A Touch of Humanity, photo essay by Saikat Chakraborty
Strolling around the allies of Jamia Nagar in search of stories made me think about the preconceived notion I had of the over-stereotyped South Delhi people. Though I managed to get involved in some interesting conversations, I was not getting to know the “Dilwale” (Good hearted) reputation of the capital city. I was making my way to the end of a colorful street named Gaffar Manzil while keeping my eye on the viewfinder as enormous dump yard turned crashed emerged in front.
A husky voice came from behind saying, “Iska photo lo nahh!” (Hey! take his picture). I turned behind to see a thin, short man in his late forties wearing a bright pink t-shirt calling me to take picture of his puppy. His young boy came out of the house with premium excitement, followed by his daughter. The children also urged me to take the picture of the puppy. As the man hold the puppy to assist me in taking a decent picture. They stood there with their father and their beloved puppy in the picture only when I requested them.
The name of the man is Jamil, who now does some odd jobs to make the living for the family after he lost his job as a laborer in a factory near Noida.He said, “I have more dogs. Should I call them? Will you take their picture?”
It seemed a bit skeptical at first then he started to whistle and started to shout “Aao” and within a minute 5-6 street dogs came rushing towards him. At that time some locals started gathering around and started talking. Jamil takes care of all the street dogs in Gaffar Manzil. He currently has 35 dogs. Jamil said that from his childhood he was always felt a connection with these innocent animals.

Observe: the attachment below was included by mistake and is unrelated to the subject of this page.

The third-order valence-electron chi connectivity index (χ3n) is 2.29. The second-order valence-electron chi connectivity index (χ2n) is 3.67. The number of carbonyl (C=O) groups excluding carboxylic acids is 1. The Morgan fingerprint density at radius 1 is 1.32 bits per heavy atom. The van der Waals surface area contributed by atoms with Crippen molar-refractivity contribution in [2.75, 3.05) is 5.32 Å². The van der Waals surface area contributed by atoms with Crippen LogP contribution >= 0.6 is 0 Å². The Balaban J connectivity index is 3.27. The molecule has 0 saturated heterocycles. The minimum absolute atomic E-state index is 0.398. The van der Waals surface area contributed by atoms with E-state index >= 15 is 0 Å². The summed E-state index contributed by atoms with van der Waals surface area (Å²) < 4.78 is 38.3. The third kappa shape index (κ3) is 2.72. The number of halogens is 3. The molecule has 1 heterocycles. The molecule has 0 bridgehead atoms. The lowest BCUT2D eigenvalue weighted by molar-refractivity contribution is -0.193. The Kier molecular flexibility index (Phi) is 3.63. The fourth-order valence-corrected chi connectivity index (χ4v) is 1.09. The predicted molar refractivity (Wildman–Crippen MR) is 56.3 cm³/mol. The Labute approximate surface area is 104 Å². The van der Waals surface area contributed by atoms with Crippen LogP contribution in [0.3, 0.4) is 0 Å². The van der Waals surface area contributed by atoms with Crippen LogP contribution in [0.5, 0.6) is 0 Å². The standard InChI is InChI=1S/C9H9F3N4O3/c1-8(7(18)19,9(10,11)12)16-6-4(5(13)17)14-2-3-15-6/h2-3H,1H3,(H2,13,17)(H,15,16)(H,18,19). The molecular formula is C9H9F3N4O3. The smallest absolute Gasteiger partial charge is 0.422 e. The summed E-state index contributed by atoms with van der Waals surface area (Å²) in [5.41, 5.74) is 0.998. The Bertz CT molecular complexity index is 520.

His dogs were not pleased like their master to see a camera pointing towards them and started to bark. Jamil bhai assured me that his dogs won’t bite me in his presence. He said, “Don’t worry, they all passed 8th grade and won’t bite anyone in my presence.”
As our conversation went on Jamil bhai started to open up about his life and his lifelong struggle to keep these dogs safe. For him these dogs are like his children. Living in one of the most crowed metropolitans of the country is no doubt costly and that too with six children. He said, “I have six children, one of them is marraied and the rest of them will eventually find work to survive this cruel world but what about my other children who can’t even speak? Who will take care of them after my death?”
The man kept his voice straight and said, “I’m thief, I steal things from people. I have arrested for my crimes but I don’t consider them crimes. The first time I stole was for one of my dogs someone poisoned it and the doctor said it needs an operation to survive. I didn’t have money at that point so I stole. I don’t regret it at all.” Seven among his 35 dogs needed major operation to survive their illness and to make sure that they get their due medical attention Jamil bhai stole and got arrested several times.
Jamil bhai asked me to do something that the government would arrange some kind of settlement for these innocent animals. I want them to get fed and taken care of. Dogs are the best friend a man could have.
Nowadays, we are witnessing an increased number of animal cruelties in the society and a big portion of that involves the educated section. Here is a man, a downtrodden, an underprivileged, a self proclaim thief who is carrying the burden of humanity in his shoulders in the face of savagery called world.
Many of his neighbors think he is a madman but he always had the support of his family and these street dogs are loved by his children. His wife cooks everyday for her children and for the dogs and she also likes to feed them. Jamil bhai may be not a formally educated man but his understanding of life is bigger than us who are only concerned with profit and loss in our lives.
(by Saikat Chakraborty)